A collaboration between Sonke Gender Justice, and the Centre for Human Rights and the Centre for Sexualities, AIDS and Gender, both of the University of Pretoria, the course will explore the foundations of a human-rights based approach to challenging gender inequality.
Course date: 5 - 9 November 2018
Venue: Graduate Centre, University of Pretoria Main Campus
Course Brochure & Programme
Download course brochure for Challenging Gender Inequality: Rights, Roles and Responsibilities
Download course programme for Challenging Gender Inequality: Rights, Roles and Responsibilities
Challenging Gender Inequality: Rights, Roles and Responsibilities: Advanced Short Human Rights Course
The course is aimed at practitioners from across the continent working in areas relating to gender, development, health and human rights. Although the course has a strong theoretical emphasis, components of the course will focus on equipping participants with practical advocacy skills for tackling gender inequality. This will be done through a mix of didactic and experiential work.
The course will interrogate a spectrum of approaches to understanding gender justice and injustice, including feminism, patriarchy, and intersectionality and explores the role of men and boys in achieving gender equality.
The course will also examine the impact of culture, tradition and religion on gender norms and inequality, reflect on the gendered nature of violence and economic inequality and critically reflect on some of the linkages between gender, health and human rights, such as sexual and reproductive health and rights, and issues facing LGBTI, sexual minorities and sex workers.
If you are interested in attending this course, please submit a ONE-PAGE motivation letter and a TWO-PAGE resume which briefly summarises your personal and professional background, and qualifications, which are
relevant to your application.
The course will be conducted in English, and all course fees, materials, accommodation, meals and national and local transport will be covered by the organisers. However, international participants must pay for their travel to South Africa.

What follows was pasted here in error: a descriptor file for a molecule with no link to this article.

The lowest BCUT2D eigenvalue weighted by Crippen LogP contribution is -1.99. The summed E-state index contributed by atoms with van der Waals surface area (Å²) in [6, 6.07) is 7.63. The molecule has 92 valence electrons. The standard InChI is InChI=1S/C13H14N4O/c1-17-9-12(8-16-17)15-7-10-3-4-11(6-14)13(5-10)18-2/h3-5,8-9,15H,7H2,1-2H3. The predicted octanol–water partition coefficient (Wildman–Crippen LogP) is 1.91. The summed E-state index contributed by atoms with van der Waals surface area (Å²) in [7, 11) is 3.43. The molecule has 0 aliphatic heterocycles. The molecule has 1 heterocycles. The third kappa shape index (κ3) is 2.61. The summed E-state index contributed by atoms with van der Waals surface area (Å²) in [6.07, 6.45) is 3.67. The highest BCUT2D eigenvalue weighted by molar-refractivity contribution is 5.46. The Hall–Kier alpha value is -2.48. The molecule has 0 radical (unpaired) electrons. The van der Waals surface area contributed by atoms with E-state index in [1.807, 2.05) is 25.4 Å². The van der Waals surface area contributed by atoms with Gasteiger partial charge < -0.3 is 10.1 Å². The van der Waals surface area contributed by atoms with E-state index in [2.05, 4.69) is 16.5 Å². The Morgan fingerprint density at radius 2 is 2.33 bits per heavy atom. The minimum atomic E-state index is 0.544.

How to Apply
If you wish to apply complete an online application.
We will let successful applicants know by 29 October 2018 so that they can make the necessary travel and leave arrangements, where appropriate.
THIS COURSE IS POSSIBLE THANKS TO THE GENEROUS SUPPORT OF IRISH AID
About the host
Sonke Gender Justice (Sonke) is a South African-based NGO that works across Africa to strengthen government, civil society and citizen capacity to support men and boys in taking action to promote gender equality, prevent domestic and sexual violence, and reduce the spread and impact of HIV and AIDS. Using a human rights framework to achieve gender equality, Sonke endeavours to create the change necessary for all to enjoy equitable, healthy and happy relationships that contribute to the development of just and democratic societies. Sonke has an expanding presence on the African continent and a growing international profile through its involvement with the United Nations and its role as co-chair of the Global MenEngage Alliance and Chair of the MenEngage Africa Network, as well as other international networks and affiliates.